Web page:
President Donald Trump showed up in Afghanistan on Thursday for a surprise Thanksgiving visit with troops engaged in America’s longest-ever military conflict. Mr. Trump arrived at Bagram Air Field shortly after 8:30 p.m. local time and spent more than two-and-a-half hours on the ground, speaking to troops and meeting with Afghanistan’s president. 

Reporters were under strict instructions to keep the trip a secret to ensure his safety. Mr. Trump’s public schedule said he would be at Mar-a-Lago to host a videoconference call with troops. While in Afghanistan, Mr. Trump said he hopes to bring down the number of troops in Afghanistan from roughly 14,000 to 8,600. 

“The Taliban wants to make a deal, and we’re meeting with them and we’re saying it has to be a cease fire, and they didn’t want to do a cease fire, and now they do want to do a cease fire. I believe it’ll probably work out that way,” Mr. Trump said during his meeting with Afghanistan President Ashraf Ghani. 

Last year, just after Christmas, Mr. Trump made his first-ever visit to a combat zone as commander-in-chief when he and first lady Melania touched down in Iraq to pay a surprise visit to U.S. troops based there.   

The president’s visit comes just more than a week after a helicopter crash in the country brought the number of U.S. deaths in Afghanistan this year to 19. There are still about 14,000 American forces in Afghanistan, and this year has already been the deadliest for them since the troop surge of 2014. More than 2,400 Americans have died in the nearly 18-year war. 

His visit to Afghanistan comes as Mr. Trump wages a campaign to win another four years in office when Americans head to the polls in less than a year’s time. His reelection campaign has been overshadowed by impeachment inquiries on Capitol Hill, which have seen a bevy of former and current U.S. officials testify about the president’s efforts to pressure Ukraine into announcing investigations into Mr. Trump’s political rival and former Vice President Joe Biden.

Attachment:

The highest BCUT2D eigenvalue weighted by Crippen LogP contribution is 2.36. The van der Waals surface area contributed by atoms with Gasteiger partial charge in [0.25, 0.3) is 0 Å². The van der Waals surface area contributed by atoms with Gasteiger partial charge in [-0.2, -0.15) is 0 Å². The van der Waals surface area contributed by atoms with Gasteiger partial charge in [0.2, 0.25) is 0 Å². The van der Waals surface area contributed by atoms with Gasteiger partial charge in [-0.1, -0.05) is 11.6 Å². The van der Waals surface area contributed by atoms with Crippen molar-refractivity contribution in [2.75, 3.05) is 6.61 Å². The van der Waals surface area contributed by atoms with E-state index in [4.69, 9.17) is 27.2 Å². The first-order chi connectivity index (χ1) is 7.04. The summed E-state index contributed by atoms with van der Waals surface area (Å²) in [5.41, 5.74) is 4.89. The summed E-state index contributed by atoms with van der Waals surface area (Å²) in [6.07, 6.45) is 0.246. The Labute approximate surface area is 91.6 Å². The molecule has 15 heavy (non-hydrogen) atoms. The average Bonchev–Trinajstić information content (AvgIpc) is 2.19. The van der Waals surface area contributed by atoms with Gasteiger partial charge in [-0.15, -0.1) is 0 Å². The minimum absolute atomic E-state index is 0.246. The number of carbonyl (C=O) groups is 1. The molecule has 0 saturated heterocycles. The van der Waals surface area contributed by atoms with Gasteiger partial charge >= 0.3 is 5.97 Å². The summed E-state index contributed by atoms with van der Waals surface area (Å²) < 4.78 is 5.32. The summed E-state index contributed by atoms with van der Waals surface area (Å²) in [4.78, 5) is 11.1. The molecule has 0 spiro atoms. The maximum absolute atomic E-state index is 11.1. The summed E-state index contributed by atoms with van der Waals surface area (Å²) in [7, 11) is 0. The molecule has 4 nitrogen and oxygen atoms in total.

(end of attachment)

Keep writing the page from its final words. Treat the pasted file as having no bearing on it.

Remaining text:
While Mr. Trump received a warm welcome from U.S. troops tucking into their turkey dinners, while his administration has presided over strained relations with Afghanistan’s government. Mr. Trump has made a concerted effort to wind down U.S. involvement in what he calls “endless wars” in Afghanistan and the Middle East.

Dan Scavino, an aide to the president, tweeted video of the night arrival.

As CBS News correspondent Charlie D’Agata reported in September, the Taliban have justified their intensified campaign of violence this year as a sort of “hurry up offense” – a power and territory grab aimed at gaining leverage in peace talks with the U.S., which President Trump declared “dead” a couple months ago.

The talks were aimed at striking a political deal with the Taliban that would have allowed for the withdrawal of U.S. forces in the country, and a handover of full security duties to the Afghan forces the Americans have spent billions of dollars training and equipping.

While Mr. Trump is clearly keen to make that withdrawal a reality, Afghan officials say the U.S. presence remains vital not only to their country, but to America.

General Khoshal Sadat, the highest-ranking police official in Afghanistan, told D’Agata in September that the U.S. presence was “critical, but mutually important” if the goal is to hunt down and disable terrorist organizations operating on Afghan soil.

“Al Qaeda originated from here, and we still have remnants of al Qaeda in certain pockets of the country,” Sadat told CBS News. “We also see ISIS, and we have seen ISIS connections to the rest of the world.”

“It will be hard (if U.S. forces leave),” he said. “We will have to make serious decisions on where we want to consolidate our efforts.”

President Ashraf Ghani’s government was deeply critical of the U.S. talks with the Taliban, saying a deal with the terrorist organization that includes a drawdown of U.S. forces would be seen “as a surrender.”

But Mohib told CBS News that the Afghan military has been preparing contingency plans for an eventual U.S. withdrawal.

“It would put a lot of pressure on our country if there was a decision to withdraw troops without giving us time to prepare for it,” he said. “I think we both have invested in this partnership… any precipitous withdrawal would not be beneficial to either country.”

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